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order of calling overloaded operators

iterator classes provide overloaded operators like this in general:

template <typename T>
class Iterator
{
Iterator operator++(int); // postfix ++
T& operator*();
};

Iterator<int> i;
*i++;

You know postfix ++ has higher precedence than unary *.
Does it gaurantee that postfix ++ is called before unary * operator?

--
ES Kim
May 23 '06 #1
3 1571
ES Kim wrote:
iterator classes provide overloaded operators like this in general:

template <typename T>
class Iterator
{
Iterator operator++(int); // postfix ++
T& operator*();
};

Iterator<int> i;
*i++;

You know postfix ++ has higher precedence than unary *.
It`s the dereferencing operator, not unary * (which does not exist).
Does it gaurantee that postfix ++ is called before unary * operator?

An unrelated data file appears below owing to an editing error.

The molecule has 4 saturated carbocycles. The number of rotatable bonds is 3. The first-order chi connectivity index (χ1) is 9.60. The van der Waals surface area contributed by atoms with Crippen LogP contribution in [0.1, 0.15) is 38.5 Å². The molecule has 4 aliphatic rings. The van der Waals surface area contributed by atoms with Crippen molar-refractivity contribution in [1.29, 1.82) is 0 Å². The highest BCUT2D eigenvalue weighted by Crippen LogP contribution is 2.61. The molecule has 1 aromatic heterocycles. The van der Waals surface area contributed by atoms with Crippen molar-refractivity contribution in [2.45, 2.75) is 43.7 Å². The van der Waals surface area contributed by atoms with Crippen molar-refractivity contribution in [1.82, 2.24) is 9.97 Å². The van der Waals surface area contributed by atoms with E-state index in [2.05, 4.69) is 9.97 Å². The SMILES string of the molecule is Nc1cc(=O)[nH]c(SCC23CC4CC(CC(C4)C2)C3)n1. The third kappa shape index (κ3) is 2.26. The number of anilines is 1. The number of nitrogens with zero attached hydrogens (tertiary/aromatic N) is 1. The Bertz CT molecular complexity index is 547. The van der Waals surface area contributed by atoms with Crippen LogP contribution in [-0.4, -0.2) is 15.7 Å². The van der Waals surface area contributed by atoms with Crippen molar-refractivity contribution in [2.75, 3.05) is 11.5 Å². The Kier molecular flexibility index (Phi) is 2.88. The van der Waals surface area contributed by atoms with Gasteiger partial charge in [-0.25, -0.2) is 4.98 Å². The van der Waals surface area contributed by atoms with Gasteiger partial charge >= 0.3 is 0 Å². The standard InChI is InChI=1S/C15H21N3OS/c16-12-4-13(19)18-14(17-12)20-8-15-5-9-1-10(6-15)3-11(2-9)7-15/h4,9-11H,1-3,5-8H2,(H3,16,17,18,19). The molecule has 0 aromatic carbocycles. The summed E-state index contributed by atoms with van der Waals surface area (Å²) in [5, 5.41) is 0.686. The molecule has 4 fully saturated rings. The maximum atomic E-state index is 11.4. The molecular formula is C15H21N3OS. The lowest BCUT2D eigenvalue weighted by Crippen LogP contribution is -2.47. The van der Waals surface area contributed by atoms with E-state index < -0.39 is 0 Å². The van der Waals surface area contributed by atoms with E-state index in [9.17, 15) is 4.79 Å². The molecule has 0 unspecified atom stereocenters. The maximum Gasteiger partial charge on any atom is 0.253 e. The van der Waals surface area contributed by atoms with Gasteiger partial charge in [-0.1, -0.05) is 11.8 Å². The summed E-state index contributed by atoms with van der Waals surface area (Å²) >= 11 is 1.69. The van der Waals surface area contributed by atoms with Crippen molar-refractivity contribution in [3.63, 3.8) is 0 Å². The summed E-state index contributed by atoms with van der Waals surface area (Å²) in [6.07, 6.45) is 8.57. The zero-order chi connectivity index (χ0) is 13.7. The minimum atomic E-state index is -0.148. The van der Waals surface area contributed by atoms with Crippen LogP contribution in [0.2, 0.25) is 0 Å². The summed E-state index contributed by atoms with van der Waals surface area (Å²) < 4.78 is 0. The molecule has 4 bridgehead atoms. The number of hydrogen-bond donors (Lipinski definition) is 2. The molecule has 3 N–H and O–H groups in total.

Of course. The point of operator precedence is to guarantee the order
in which these operators are called.

*p++ is always *(p++) and a+b*c is always a+(b*c).
Jonathan

May 23 '06 #2
Jonathan Mcdougall wrote:
ES Kim wrote:
You know postfix ++ has higher precedence than unary *.


It's the dereferencing operator, not unary * (which does not exist).


Oh, come now. It's a unary operator represented by the symbol '*', and
you and everybody else knew exactly what the OP meant. In fact,
5.3.1 [expr.unary.op] uses the exact term "the unary * operator" to
refer to this entity. Perhaps you just enjoy bullying, rather than
helping to inform? If you're going to be pedantic, have the decency to
be correct.

Luke

May 23 '06 #3
Luke Meyers wrote:
Jonathan Mcdougall wrote:
ES Kim wrote:
You know postfix ++ has higher precedence than unary *.
It's the dereferencing operator, not unary * (which does not exist).


Oh, come now. It's a unary operator represented by the symbol '*', and
you and everybody else knew exactly what the OP meant. In fact,
5.3.1 [expr.unary.op] uses the exact term "the unary * operator" to
refer to this entity.


It was my intention to remove that line, but I forgot before posting. I
apologize.
Perhaps you just enjoy bullying, rather than
helping to inform? If you're going to be pedantic, have the decency to
be correct.


True.
Jonathan

May 23 '06 #4

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